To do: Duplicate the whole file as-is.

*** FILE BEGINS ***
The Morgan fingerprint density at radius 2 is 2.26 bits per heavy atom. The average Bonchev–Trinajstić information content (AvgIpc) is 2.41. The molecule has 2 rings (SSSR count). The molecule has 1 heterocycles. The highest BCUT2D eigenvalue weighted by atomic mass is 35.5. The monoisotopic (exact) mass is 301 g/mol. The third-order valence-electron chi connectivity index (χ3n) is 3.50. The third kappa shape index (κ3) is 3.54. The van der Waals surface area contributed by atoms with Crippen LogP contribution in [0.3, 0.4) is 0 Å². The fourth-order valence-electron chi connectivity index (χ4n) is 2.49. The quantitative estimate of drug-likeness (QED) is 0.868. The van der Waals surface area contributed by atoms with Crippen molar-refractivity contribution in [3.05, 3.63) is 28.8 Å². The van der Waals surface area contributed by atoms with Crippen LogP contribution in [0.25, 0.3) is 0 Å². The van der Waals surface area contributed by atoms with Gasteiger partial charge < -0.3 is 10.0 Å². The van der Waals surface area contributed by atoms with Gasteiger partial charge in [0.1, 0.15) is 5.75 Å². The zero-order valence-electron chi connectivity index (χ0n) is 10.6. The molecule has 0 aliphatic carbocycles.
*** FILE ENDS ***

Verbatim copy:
The Morgan fingerprint density at radius 2 is 2.26 bits per heavy atom. The average Bonchev–Trinajstić information content (AvgIpc) is 2.41. The molecule has 2 rings (SSSR count). The molecule has 1 heterocycles. The highest BCUT2D eigenvalue weighted by atomic mass is 35.5. The monoisotopic (exact) mass is 301 g/mol. The third-order valence-electron chi connectivity index (χ3n) is 3.50. The third kappa shape index (κ3) is 3.54. The van der Waals surface area contributed by atoms with Crippen LogP contribution in [0.3, 0.4) is 0 Å². The fourth-order valence-electron chi connectivity index (χ4n) is 2.49. The quantitative estimate of drug-likeness (QED) is 0.868. The van der Waals surface area contributed by atoms with Crippen molar-refractivity contribution in [3.05, 3.63) is 28.8 Å². The van der Waals surface area contributed by atoms with Crippen LogP contribution in [0.25, 0.3) is 0 Å². The van der Waals surface area contributed by atoms with Gasteiger partial charge < -0.3 is 10.0 Å². The van der Waals surface area contributed by atoms with Gasteiger partial charge in [0.1, 0.15) is 5.75 Å². The zero-order valence-electron chi connectivity index (χ0n) is 10.6. The molecule has 0 aliphatic carbocycles.